Seed implants for treating prostate cancer are also known as brachytherapy, or internal radiation therapy. It is a type of radiation treatment that uses radioactive pellets or seeds that are inserted directly into the prostate gland to kill the cancer cells. Short-term hormonal therapy may also be used in combination with brachytherapy to help reduce the size of the tumor.
How is the procedure done? The seed implant procedure is done in an operating room and is performed under anesthesia. About three to four weeks before the seed implant procedure, the patient will have an ultrasound which is done in order to determine how many seeds the patient will need and how they need to be distributed. During the seed implant procedure, which is usually done by a Radiation Oncologist or a Urologist, there are about twenty to thirty hollow needles that are inserted into the prostate gland. Each of the needles has about two to six radioactive seeds which are implanted into the patient. Each patient is implanted with about 60-150 seeds. The Radiation Oncologist or Urologist will guide the needles through the skin and directly into the prostate gland. This is done with the help of ultrasound.
After the seed implant procedure, patients will stay in the hospital for about four to eight hours to be observed and recover from the surgery. Patients usually do not have to stay overnight and can usually go home the same day as the procedure. Some patients will require having a catheter in order to help them urinate until the prostate has healed a bit. However, most patients will not require a catheter and can usually go home without one.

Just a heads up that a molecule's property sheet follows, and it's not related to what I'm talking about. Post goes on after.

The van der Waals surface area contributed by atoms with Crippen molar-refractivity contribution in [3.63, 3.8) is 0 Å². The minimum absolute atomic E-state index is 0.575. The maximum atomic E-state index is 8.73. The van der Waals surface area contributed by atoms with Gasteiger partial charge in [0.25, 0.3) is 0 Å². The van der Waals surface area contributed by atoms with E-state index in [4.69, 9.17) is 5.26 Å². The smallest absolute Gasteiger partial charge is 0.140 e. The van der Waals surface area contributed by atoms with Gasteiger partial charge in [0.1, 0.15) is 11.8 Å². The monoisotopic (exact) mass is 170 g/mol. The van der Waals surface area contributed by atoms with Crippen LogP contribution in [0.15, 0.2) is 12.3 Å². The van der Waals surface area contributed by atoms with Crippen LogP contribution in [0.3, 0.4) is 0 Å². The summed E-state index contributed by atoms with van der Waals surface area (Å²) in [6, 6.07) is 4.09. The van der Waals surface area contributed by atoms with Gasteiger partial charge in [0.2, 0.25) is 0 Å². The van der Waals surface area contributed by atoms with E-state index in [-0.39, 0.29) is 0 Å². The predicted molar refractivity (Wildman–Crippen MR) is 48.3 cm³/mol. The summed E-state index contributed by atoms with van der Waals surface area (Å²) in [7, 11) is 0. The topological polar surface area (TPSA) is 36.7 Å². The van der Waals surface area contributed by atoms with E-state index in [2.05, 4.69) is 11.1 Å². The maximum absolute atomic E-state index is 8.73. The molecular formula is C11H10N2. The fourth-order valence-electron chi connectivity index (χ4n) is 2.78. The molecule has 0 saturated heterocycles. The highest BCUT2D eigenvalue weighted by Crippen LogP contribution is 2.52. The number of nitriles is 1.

Who is the seed implant procedure recommended for? The seed implant procedure for prostate cancer is recommended for men who still have their prostate (have not had it removed surgically for prostate cancer), men whose prostate cancer is contained within the prostate or near the prostate, and men who are healthy enough to have surgery. This procedure is not recommended for patients with prostate cancer that is invading nearby organs or has spread to distant areas of the body.
The most common side effects of this procedure include urinary symptoms. Urinary symptoms include frequent urination, needing to get to the bathroom quickly, burning with urination and, in some cases, an inability to empty the bladder completely. Other symptoms may include rectal bleeding, diarrhea, and possibly erectile dysfunction. However, these symptoms are much less common.